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More Poll Differing of Opinions

Originally, this started as a reply to Poseur's post saying LSU should be No. 1. However, then I got really worked up and it turned into a five(ish)-paragraph essay about my disdain for how the polls function.

First and foremost, this is the 2008 football season. The latest poll released was a 2008 football poll. It ranks 2008 football teams. None of any of those things is somewhat close to being in the neighborhood of possibly relating even remotely to anything that happed in 2007.

It drives me absolutely bat$#!+-insane when I read or hear about a team that has won 19 in a row (or whatever it may be), so they should be ranked No. 1. No, this year's team is 7-0 (or whatever it may be), the same as all the other teams that is 7-0. Last year's team won 12 in a row. Last year's team isn't playing this year unless we've transformed college football into a wacked-out version of EA Sports NCAA 2008 and unlocked all the great teams from the past. In that case, I vote Notre Dame No. 1 because they've won the most national championships all time. Or maybe Texas No. 1, because I think the mascot team of all Bevo's would kick the crap out of any other team out there.

Then there is the esteemed Richard Pittman's article about his hatred for preseason polls. I'll steer clear of his analysis of games being decided by an inch here or an inch there (which I could easily tackle from both angles of the premise). I'll stick with his thought's on preseason polls.

Richard believes they're built on expected performance instead of percieved ability. I'll agree somewhat. There are roughly 70 voters in the AP Poll and 65 in the coaches poll. They all vote on different rationals. Some vote on expected performance. Some on perceived ability. Some probably on Poseur's theory.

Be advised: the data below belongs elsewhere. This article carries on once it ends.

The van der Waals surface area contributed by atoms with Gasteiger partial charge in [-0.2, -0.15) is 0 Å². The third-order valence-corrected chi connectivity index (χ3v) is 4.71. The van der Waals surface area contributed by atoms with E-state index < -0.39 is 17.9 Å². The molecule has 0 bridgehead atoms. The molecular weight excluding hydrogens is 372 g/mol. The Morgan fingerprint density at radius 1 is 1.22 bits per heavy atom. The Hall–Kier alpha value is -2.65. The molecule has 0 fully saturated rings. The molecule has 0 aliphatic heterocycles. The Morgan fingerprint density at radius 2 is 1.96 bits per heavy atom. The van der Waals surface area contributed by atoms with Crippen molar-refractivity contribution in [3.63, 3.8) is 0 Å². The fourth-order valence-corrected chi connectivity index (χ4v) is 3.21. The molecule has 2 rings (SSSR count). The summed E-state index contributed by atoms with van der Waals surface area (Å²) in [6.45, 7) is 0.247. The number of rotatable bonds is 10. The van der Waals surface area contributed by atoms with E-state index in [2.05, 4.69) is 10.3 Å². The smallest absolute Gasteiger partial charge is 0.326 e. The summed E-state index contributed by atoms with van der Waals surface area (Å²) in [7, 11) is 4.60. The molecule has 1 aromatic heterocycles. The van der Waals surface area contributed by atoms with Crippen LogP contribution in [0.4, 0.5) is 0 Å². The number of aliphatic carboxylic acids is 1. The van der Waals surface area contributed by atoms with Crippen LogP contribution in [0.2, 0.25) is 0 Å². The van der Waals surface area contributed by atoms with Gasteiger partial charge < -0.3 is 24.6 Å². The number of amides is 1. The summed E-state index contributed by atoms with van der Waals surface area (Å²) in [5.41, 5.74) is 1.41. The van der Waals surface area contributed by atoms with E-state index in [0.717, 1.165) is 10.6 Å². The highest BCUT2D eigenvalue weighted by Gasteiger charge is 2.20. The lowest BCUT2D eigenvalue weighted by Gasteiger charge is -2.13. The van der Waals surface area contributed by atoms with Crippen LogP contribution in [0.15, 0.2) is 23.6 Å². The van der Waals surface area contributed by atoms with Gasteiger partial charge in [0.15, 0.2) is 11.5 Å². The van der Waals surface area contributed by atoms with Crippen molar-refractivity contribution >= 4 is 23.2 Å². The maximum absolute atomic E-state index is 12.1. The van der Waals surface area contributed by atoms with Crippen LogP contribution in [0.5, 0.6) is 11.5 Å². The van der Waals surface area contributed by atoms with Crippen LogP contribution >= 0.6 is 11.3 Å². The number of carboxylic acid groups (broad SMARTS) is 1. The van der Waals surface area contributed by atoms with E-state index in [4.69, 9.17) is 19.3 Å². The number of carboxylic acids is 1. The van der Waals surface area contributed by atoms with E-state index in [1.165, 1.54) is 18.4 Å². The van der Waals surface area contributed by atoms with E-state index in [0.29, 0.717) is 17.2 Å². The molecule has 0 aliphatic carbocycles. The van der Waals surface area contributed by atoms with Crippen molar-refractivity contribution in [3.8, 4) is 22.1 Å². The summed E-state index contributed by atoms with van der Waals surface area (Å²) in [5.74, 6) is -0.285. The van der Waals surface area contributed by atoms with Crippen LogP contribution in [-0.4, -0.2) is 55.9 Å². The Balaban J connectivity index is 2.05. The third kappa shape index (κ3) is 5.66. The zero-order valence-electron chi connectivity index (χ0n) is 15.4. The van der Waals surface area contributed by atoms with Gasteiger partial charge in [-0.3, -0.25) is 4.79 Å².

The biggest problem with the preseason poll isn't the preseason poll itself. It's what it turns into. For most voters, I contend their preseason rankings (and for that matter the ballot they turned in the week before) create a rigid format for each ranking used throughout the year and ultimately the final one, which in the coaches poll actually matters.

How many times have you heard, "Team A hasn't given me a reason to move them down." Maybe not, but Team B might have given you a reason you are ignoring (because of your preseason poll) to move up. For example, last year LSU absolutely demolished No. 7 Virginia Tech. The Tigers remained No. 2 behind USC, who had exactly one win, an unimpressive one to open the season. What those voters are saying is, "my preseason predictions are more important than what I've seen on the field." In that case, preseason polls are destructive.

How many times have you heard, "Team A was my pick at the beginning of the year, so I'm sticking with them." This may be the dumbest rational for anything. Team A was your pick four months ago when you knew very little about teams. There have been 11 games, injuries, players stepping up, players slacking off, etc., since then. Maybe you should, I don't know, study that and make an informed decision. It's absolute lunacy and it's what decides the national championship participants. In this case, preseason polls are destructive.

Polls should be fluid and reflect what has happened over the course of the year. They should reflect the fact that, Team A had a great performance against Team B and Team A should be rewarded. However, after six weeks and Team B is 2-4, maybe we should look back at Team A and say, "you know what, they really haven't beaten anybody" and re-evaluate its ranking. Or maybe Team B is now 5-1 and beaten two other very good teams. Hey, "Team A has a really good win on its resume now" and re-evaluate its ranking.

Unfortunately, that will likely never happen because A) there's not enough time before Sunday morning to get your ballot turned in. B) most voters, while they do put forth some effort, don't want to research it to that degree.

Personally, I wouldn't mind keeping the polls and taking them for what they should be worth, a grain of salt, just like college basketball. Then, once we get the Plus-One (please, please, please, get the Plus-One), have a selection committee to pour over RPIs and good wins and bad wins and home wins and road wins and everything else. Then pick four teams and play it out.

I'm not for getting rid of the polls. I'm for getting rid of the inherent idiocy in them.